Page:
Invariably a Finance Minister trying to navigate between growth and fiscal restraint invites comparisons to a cricket shot that has to score a boundary, but remain between mid-on and mid-off.
Not much firepower in those straight shots although they are less risky than hooks and pull shots. So an effective budget is workmanlike, refrains from announcing big bang reforms, but scores runs nevertheless. That's what this budget has done admirably.
But the cricket metaphor this time is appropriate for a wholly different reason. For, this budget comes after two decades of India's economic reforms, a period that also coincides with the reign of cricketing maestro Sachin Tendulkar.
And just as Sachin's magic is still in the ascendant, so perhaps is the story of reforms.
Indeed, the backdrop to this budget is not merely the very visible economic recovery, but major policy milestones, such as the 13th Finance Commission's recommendations, the once in 50 years revamp of direct taxes, a completely new company law and, of course, the rollout of GST.
Beyond these major economic policy steps is something even more momentous, which the cacophony of the budget headlines may have drowned out. The Cabinet approved the women's reservation bill, a feat which has taken 20 years as long as Sachin's career!
When this bill is passed in Parliament, as is expected, it will be a remarkable milestone in India's democratic journey.
For his part, the Finance Minister did announce initiatives with far-reaching reform-like implications. The Right to Food legislation which he said will soon be drafted, will have a big impact on inclusive growth. Just as the NREGA sceptics have dwindled in numbers, so also the Right to Food naysayers will have to eventually eat crow.
The UPA government in its two innings would have scored a hat trick of enshrining and giving teeth to laws such as the Right to Information, employment and now, food. And that's not counting the recently legislated right to education. That's an impressive record for a government committed to inclusive growth.
This rights-based approach entails a huge fiscal burden which critics object to for two reasons: (a) that we cannot afford it; (b) that the bigger problem is in implementation. But in a democratic framework we simply cannot give up because of implementation failure.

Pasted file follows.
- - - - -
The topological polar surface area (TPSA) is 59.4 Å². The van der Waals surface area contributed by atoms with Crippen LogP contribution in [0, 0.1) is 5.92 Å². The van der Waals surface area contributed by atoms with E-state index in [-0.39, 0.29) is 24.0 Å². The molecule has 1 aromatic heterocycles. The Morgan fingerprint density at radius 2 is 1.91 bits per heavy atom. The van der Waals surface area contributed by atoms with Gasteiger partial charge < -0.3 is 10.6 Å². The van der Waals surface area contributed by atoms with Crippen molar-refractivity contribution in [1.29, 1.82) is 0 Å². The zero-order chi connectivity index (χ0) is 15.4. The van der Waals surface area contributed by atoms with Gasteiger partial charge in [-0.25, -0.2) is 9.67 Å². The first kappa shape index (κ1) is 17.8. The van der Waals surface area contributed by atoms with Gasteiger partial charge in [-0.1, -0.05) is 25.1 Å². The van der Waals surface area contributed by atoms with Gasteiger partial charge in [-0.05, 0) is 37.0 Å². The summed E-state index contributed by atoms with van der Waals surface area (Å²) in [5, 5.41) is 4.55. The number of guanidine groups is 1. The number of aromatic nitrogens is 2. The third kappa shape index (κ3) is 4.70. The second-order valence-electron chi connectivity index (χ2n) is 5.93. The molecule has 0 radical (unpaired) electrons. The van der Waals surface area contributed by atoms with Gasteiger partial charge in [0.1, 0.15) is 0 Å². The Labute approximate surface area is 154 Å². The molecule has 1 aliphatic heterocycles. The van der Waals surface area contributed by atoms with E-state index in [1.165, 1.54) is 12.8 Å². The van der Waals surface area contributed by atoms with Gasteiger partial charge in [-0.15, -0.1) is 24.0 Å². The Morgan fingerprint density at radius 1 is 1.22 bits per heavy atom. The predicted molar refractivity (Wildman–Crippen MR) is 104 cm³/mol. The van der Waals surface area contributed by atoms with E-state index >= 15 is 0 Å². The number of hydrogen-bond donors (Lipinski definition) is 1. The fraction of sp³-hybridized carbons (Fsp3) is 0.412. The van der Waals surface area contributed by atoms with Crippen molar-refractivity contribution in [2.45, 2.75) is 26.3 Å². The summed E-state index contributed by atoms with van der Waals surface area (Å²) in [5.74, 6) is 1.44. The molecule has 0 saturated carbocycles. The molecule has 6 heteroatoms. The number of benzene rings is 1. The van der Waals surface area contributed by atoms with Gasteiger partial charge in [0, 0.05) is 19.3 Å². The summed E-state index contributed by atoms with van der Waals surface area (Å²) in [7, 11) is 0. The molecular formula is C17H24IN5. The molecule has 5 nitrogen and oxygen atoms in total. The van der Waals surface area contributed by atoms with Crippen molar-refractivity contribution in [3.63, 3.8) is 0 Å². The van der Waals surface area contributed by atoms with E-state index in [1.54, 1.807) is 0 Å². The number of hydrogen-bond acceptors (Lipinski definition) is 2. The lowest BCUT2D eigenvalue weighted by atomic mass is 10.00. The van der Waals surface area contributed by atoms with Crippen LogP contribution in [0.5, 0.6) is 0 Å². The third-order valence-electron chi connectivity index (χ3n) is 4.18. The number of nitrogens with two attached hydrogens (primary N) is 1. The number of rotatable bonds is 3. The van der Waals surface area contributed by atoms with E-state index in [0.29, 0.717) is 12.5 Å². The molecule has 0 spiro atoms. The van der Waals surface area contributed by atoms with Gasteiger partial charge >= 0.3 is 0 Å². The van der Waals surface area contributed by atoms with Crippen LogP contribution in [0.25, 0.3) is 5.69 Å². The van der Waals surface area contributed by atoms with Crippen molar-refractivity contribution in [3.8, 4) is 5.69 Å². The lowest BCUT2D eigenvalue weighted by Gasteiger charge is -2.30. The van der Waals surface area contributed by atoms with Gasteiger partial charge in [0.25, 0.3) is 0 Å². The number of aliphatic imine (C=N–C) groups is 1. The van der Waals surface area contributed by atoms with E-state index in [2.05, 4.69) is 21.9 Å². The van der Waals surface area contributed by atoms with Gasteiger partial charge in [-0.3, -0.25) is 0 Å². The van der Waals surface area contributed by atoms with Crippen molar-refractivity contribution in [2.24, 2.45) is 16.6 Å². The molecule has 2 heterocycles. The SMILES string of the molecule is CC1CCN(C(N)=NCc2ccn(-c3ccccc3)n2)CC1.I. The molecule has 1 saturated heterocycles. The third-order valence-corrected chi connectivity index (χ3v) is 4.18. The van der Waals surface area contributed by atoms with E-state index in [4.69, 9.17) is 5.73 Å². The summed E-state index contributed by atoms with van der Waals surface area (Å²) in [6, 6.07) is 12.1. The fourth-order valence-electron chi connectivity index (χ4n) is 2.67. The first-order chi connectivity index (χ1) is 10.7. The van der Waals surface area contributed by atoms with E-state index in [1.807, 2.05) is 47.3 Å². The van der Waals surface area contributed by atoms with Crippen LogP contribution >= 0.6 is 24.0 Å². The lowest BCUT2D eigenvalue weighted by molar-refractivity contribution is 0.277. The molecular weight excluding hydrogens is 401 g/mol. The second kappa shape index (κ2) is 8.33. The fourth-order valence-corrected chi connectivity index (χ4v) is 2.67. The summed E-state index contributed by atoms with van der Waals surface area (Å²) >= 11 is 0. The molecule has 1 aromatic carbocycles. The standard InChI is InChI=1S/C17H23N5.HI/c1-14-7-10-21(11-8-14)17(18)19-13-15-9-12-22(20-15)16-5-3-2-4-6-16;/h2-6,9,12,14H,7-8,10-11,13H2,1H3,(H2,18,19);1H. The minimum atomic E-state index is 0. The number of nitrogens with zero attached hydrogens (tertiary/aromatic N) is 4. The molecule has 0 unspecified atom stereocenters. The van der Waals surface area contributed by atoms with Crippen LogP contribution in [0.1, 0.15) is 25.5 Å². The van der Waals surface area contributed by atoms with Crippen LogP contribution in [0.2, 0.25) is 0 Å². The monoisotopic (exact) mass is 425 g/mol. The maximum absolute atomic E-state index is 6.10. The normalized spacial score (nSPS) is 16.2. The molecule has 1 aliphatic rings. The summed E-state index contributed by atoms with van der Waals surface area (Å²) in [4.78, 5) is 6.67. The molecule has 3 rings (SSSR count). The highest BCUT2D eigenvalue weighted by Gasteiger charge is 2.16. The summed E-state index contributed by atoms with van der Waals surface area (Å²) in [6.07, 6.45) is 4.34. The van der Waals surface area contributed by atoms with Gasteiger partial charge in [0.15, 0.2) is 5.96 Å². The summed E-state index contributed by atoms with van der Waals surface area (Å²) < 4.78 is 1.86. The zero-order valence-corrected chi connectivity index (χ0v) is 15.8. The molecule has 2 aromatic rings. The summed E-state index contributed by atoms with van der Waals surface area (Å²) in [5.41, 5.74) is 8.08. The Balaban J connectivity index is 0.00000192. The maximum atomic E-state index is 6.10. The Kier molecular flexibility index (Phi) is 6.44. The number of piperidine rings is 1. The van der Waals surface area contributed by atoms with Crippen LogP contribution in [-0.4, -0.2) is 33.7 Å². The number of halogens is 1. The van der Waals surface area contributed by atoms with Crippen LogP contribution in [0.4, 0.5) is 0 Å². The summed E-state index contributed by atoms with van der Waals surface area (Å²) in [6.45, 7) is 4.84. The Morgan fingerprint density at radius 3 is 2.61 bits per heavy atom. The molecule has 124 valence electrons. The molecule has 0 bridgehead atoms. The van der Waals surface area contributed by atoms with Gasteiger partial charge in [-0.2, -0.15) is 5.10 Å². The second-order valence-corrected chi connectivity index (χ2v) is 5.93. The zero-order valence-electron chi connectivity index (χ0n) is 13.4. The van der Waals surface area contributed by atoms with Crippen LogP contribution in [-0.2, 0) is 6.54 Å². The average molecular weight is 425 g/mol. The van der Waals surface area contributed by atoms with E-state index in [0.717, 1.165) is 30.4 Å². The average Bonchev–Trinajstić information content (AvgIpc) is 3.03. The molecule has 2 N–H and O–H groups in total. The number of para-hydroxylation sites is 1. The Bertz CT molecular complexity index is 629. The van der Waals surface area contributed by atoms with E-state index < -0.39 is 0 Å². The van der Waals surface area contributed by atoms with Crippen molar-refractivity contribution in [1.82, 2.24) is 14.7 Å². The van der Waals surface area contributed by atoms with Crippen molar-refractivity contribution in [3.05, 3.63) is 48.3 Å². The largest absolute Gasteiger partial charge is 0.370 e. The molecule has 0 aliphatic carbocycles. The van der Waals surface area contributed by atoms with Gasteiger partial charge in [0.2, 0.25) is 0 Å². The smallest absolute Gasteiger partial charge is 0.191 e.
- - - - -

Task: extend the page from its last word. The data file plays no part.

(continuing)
However inefficient the delivery system, it can only improve. And as Amartya Sen says, we cannot allow the best to be the enemy of the good.
Other equally important policy initiative is in financial sector reforms. The setting up of a Financial Sector Reforms Commission will hopefully give much needed coherence to the reforms journey.
Incidentally, the announcement of allowing newer private sector players entry into banking is an acknowledgement that we need huge amount of banking capital. If India needs a consistent 9 percent GDP growth it will need large doses of bank capital.
Moreover newer players can only enhance financial deepening and financial inclusion.
The requirement on new entrants can be stringent, transparent and can also include compulsory dilution in a specified time. The marriage of technology (UID, mobile telephony) and financial services can indeed have big bang impact on the development of the financial sector.
Even though it offers an opportunity for presenting an economic policy vision, ultimately the budget is about numbers, an annual financial statement with projections for next year. Judged in this narrow sense, the budget stance is pro growth, with of course an inclusive agenda. Lower income taxes will increase disposable incomes, leading to more consumption spending.
The mix of spending also has skewed toward more Plan (i.e., capital) spending, with a bigger share of infrastructure, which contributes to long term growth. On fiscal discipline there are several positives.
Firstly there is greater fiscal transparency, as oil and fertilizer subsidies are no longer hidden elsewhere but show up in the budget, and are now paid in cash instead of illiquid bonds.
Secondly there is noticeable expenditure control, as the total has risen only by 8 percent whereas GDP may rise by 15 percent in nominal terms.
Thirdly the projected borrowing for next year is lower than market expectations, which perhaps explains the exuberant response of the markets. This may put less pressure on interest rates, although with inflation and the 5.5 percent projected deficit, interest rates have limited room to go down.
Lastly the mention of explicit numerical targets for the next two years conveys a greater commitment. As such with GST and widening of the tax net, fiscal relief will come from growth and compliance much more than expenditure compression.
The reforms in the coal sector are also significant and overdue. A coal regulator and an auction mechanism to allocate coal blocks will greatly enhance efficiency. e need bigger steps to extract this energy source more efficiently.
Hence the baby steps in coal sector reform are timely and welcome. Of course the budget speech also gave a nod to the environment angle, and has introduced a tax on all fossil fuels, a sort of carbon tax. This is a progressive long-term measure.
Overall, this is a budget with a pro growth stance with an attempt at fiscal restraint and some initiatives with major long term implications. It stays within mid-on and mid-off but does score boundaries.
After twenty years of India's reforms, nay his debut, Sachin recently scored four test centuries and an awesome ODI double ton. His best is not over. Assuming his journey is mimicking India's economic journey, with GST and DTC round the corner, look for a high scoring economy in the coming years.
Ajit Ranade is Chief Economist, Aditya Birla Group.